On the Future



8 August 2019

The editorial board is pleased to share with new and returning readers issue 3.3 of Process, On the Future. We received an especially broad range of submissions for this issue, and it we were impressed by the richness of undergraduate thinking on the future. Submissions considered literary and historical imaginings of the future; scientific and political engagements with the future; and social and cultural visions of alternative futures.

Kasia Majewski’s essay, “Communizing Memory: Controlling the Past, Present, and Future in the ČSSR,” demonstrates how state communism sought to manipulate cultural memory and how the Czech public resisted these official manipulations of history. Analyzing competing forces in public memory-making, Majewski points to a generative gap between state narratives and public memory. Studying how power operates in the construction of memory gives us a sense, Majewski claims, of who will make decisions about the future. Zoe Bracken’s “In Defense of Utopia” also thinks about how power operates in public narratives. Who gets to imagine the future, and what are the stakes of this? Arguing that utopic thinking is not only wise, but necessary, Bracken engages queer theory and aesthetic theory to draw out the emancipatory utopianism of Janelle Monae’s Dirty Computer. Following, like Bracken, the possibilities for justice in alternative visions of space and movement, Minh Vu considers what an erotic gaze, as opposed to a pornopraphic gaze, might make possible. Vu synthesizes work in feminsm, queer theory, and ethnography to imagine different relations between people and alternative understandings of self.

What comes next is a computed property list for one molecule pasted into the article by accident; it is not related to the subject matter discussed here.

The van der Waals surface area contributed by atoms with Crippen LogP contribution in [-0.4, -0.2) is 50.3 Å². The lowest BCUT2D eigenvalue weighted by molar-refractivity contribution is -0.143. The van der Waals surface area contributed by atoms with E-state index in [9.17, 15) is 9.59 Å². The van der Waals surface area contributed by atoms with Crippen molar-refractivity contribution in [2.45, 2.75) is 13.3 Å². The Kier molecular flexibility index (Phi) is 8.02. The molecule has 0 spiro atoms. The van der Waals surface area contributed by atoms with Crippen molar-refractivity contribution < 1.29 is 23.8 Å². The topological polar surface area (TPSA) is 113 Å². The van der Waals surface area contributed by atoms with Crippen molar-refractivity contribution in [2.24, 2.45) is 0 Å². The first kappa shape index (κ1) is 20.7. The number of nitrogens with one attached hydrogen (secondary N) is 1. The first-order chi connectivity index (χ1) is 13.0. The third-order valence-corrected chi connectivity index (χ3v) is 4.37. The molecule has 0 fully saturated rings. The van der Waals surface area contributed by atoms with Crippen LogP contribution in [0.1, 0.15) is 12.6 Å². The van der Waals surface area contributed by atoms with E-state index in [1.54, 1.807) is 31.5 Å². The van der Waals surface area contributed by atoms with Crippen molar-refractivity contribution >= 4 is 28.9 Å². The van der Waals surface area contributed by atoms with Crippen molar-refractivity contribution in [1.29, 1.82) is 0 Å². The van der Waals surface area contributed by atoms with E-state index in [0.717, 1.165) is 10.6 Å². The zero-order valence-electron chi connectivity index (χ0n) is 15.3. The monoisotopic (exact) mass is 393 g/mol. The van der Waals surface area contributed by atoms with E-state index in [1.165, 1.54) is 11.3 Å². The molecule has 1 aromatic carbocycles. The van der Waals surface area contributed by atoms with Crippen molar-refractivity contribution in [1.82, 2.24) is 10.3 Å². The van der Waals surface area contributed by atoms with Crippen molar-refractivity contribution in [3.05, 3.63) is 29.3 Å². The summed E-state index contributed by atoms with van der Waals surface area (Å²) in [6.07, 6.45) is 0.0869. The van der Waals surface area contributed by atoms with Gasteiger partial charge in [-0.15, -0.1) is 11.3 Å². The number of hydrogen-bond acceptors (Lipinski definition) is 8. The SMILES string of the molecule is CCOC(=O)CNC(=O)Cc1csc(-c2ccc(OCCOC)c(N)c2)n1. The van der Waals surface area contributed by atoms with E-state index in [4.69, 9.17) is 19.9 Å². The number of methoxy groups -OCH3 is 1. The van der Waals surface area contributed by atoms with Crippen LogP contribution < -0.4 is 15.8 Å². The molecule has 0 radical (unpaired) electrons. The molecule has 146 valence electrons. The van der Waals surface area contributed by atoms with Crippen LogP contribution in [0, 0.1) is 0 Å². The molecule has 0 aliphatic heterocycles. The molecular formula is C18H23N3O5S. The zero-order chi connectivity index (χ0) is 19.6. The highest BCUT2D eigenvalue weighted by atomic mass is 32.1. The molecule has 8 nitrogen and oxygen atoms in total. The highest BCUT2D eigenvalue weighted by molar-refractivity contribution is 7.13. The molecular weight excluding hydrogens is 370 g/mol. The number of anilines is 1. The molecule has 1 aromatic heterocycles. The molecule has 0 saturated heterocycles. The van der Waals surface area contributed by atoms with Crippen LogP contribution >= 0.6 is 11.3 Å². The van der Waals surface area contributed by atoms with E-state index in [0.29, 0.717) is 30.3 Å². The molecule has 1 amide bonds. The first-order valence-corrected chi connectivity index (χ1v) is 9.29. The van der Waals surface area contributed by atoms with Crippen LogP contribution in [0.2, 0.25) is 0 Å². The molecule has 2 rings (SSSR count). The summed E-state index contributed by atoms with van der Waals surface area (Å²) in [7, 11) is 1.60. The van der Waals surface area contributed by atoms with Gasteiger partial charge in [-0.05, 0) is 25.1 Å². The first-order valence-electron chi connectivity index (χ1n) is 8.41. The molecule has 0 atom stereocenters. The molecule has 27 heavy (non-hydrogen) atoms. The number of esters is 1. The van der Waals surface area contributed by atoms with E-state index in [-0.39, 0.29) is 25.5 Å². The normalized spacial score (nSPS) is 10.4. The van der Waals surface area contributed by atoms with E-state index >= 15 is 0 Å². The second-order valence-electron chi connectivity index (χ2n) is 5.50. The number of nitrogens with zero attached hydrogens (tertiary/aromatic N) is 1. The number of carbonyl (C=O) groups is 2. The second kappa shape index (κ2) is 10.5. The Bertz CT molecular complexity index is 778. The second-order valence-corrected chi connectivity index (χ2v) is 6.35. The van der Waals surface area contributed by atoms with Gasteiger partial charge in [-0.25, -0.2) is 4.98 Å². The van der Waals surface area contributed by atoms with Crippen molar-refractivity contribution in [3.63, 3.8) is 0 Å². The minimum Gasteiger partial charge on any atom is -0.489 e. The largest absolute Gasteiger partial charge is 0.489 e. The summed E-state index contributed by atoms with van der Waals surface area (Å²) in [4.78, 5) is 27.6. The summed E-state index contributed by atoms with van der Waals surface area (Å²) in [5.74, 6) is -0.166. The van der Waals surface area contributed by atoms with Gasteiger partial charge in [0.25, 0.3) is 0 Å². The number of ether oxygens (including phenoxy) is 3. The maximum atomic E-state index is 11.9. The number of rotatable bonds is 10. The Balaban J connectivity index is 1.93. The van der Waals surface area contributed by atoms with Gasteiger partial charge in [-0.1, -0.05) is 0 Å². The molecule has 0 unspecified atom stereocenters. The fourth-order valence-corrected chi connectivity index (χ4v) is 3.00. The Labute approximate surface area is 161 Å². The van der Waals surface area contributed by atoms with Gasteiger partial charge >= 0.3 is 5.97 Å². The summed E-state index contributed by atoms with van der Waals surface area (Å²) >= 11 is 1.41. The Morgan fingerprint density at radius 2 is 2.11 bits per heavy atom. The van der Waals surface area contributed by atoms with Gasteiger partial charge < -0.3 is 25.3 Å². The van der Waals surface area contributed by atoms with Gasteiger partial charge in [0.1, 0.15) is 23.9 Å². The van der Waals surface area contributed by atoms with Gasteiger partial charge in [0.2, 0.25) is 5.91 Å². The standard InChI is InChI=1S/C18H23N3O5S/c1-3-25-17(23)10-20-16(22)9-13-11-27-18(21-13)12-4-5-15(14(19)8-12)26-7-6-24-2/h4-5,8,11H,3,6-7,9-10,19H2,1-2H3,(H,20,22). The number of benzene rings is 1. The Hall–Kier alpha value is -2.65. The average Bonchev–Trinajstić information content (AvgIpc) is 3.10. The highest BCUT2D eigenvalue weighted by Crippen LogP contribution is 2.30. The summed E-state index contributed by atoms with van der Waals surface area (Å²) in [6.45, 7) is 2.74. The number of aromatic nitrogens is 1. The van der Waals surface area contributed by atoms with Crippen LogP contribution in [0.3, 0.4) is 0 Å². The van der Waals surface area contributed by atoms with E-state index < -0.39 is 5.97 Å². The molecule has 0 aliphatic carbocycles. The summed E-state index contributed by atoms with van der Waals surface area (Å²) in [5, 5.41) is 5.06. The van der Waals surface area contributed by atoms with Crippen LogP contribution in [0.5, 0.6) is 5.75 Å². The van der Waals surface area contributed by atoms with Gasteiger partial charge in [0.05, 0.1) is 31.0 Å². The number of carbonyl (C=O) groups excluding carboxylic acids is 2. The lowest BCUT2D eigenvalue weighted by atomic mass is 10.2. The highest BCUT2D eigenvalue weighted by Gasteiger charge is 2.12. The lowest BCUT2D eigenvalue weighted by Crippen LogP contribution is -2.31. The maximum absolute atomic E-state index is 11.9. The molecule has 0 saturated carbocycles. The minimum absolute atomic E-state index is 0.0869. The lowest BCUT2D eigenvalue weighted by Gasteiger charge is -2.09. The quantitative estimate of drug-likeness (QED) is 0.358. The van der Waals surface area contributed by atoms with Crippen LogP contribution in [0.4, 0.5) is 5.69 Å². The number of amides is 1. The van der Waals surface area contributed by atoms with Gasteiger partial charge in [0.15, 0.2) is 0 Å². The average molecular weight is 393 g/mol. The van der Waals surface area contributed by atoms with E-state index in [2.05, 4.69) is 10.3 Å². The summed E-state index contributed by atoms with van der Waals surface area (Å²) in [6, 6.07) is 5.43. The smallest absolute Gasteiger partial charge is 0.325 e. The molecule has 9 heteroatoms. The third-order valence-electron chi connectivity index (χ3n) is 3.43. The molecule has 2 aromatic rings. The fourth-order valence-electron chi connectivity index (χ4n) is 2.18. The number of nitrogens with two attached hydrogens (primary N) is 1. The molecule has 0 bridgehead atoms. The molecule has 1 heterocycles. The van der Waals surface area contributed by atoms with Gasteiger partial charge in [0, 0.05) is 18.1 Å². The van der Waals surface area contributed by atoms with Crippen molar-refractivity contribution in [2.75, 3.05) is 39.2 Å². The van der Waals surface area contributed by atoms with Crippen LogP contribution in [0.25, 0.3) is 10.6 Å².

All three essays make clear that our sense of the future is bound up with our thinking about the past and present. Our uses of history--hegemonic understandings of the past, or possibilities of seeing history in a new way--help determine what the present feels like and what visions of the future are possible. Similarly, practicing seeing the future in a way other than as an extension of the present can shift the present and help us re-see the past.  We hope these pieces inspire further discussion, reflections, and thinking about the future. We also invite readers to read the call for papers for our next issue, On Failure, and we look forward to receiving your submissions!


Kathleen Reeves & Emily George



Controlling the Past, Present, and Future in the ČSSR

Kasia Majewski

Majewski’s research interrogates the role that historical memory plays in the politics of cultural control using Czechoslovakia under communism as the site of study. She argues that the Czech government’s decision to either appropriate or erase certain historical narratives was an attempt to legitimize often-oppressive policies and state actions. Exploring the transition into a communist economic, political and cultural system, Majewski shows how the transitions between past and present will shape the future of rebuilding and reclaiming a Czech national identity for the future.


In Defense of the Future

Zoë Bracken

Who has the power and position to imagine the future? Do traditional modes of Utopian thinking make room for marginalized subjects? What are the emancipatory potentials of Utopianism in art? Bracken’s critique of Janelle Monáe’s recent “emotion picture” Dirty Computer (2018) seeks to answer these questions. Combining sociological thought, queer theory, and aesthetic critique she argues that Utopia exists at the center of all levels of radical, imaginative, and futuristic consciousness. This essay is comprised of excerpts from Bracken’s undergraduate thesis in sociology at Vassar College.


Gazing at the Gaze: To De-pornographize and Re-eroticize

Minh Vu

Vu’s work combines studies on the gaze with spatiality theory to reassess the function and theories of pornography for the future. They argue for a turn away from the much-studied pornographic gaze opening up new spaces and avenues of interrogation to explore the erotic gaze. The roots of this project emerge from Audre Lorde’s concept of the “erotic principle”, and bell hook’s “oppositional gaze”, serving as the foundation for Vu’s treatment of the erotic gaze as a site of resistance against oppression.